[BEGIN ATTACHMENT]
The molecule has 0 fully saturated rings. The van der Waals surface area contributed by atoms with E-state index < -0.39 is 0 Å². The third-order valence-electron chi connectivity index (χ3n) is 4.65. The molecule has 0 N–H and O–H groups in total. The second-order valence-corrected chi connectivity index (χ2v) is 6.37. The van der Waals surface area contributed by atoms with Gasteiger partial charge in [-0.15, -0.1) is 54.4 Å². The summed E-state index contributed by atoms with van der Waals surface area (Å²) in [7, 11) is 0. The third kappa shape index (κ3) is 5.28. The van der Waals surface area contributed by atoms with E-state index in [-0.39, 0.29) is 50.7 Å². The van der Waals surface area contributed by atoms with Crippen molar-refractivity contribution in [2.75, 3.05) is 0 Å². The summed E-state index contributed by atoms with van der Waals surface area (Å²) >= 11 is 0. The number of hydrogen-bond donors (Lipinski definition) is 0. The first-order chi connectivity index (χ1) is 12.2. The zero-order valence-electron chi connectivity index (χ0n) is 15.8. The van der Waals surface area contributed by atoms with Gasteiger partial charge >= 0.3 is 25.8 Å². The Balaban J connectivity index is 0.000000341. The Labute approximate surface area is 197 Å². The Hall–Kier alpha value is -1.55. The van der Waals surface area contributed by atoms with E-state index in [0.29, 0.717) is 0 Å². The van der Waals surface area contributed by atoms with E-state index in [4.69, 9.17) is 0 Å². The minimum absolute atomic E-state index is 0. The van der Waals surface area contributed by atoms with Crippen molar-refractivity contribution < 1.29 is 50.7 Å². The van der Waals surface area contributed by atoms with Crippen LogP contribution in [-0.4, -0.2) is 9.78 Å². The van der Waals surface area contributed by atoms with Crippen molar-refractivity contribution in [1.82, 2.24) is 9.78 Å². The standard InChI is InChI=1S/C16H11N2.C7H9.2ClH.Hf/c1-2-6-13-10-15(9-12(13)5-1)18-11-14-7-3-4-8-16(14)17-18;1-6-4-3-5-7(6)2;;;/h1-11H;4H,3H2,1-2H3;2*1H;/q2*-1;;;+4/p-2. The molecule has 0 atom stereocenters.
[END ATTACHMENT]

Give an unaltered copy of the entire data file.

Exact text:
The molecule has 0 fully saturated rings. The van der Waals surface area contributed by atoms with E-state index < -0.39 is 0 Å². The third-order valence-electron chi connectivity index (χ3n) is 4.65. The molecule has 0 N–H and O–H groups in total. The second-order valence-corrected chi connectivity index (χ2v) is 6.37. The van der Waals surface area contributed by atoms with Gasteiger partial charge in [-0.15, -0.1) is 54.4 Å². The summed E-state index contributed by atoms with van der Waals surface area (Å²) in [7, 11) is 0. The third kappa shape index (κ3) is 5.28. The van der Waals surface area contributed by atoms with E-state index in [-0.39, 0.29) is 50.7 Å². The van der Waals surface area contributed by atoms with Crippen molar-refractivity contribution in [2.75, 3.05) is 0 Å². The summed E-state index contributed by atoms with van der Waals surface area (Å²) >= 11 is 0. The number of hydrogen-bond donors (Lipinski definition) is 0. The first-order chi connectivity index (χ1) is 12.2. The zero-order valence-electron chi connectivity index (χ0n) is 15.8. The van der Waals surface area contributed by atoms with Gasteiger partial charge >= 0.3 is 25.8 Å². The Balaban J connectivity index is 0.000000341. The Labute approximate surface area is 197 Å². The Hall–Kier alpha value is -1.55. The van der Waals surface area contributed by atoms with E-state index in [0.29, 0.717) is 0 Å². The van der Waals surface area contributed by atoms with E-state index in [4.69, 9.17) is 0 Å². The minimum absolute atomic E-state index is 0. The van der Waals surface area contributed by atoms with Crippen molar-refractivity contribution < 1.29 is 50.7 Å². The van der Waals surface area contributed by atoms with Crippen LogP contribution in [-0.4, -0.2) is 9.78 Å². The van der Waals surface area contributed by atoms with Crippen molar-refractivity contribution in [1.82, 2.24) is 9.78 Å². The standard InChI is InChI=1S/C16H11N2.C7H9.2ClH.Hf/c1-2-6-13-10-15(9-12(13)5-1)18-11-14-7-3-4-8-16(14)17-18;1-6-4-3-5-7(6)2;;;/h1-11H;4H,3H2,1-2H3;2*1H;/q2*-1;;;+4/p-2. The molecule has 0 atom stereocenters.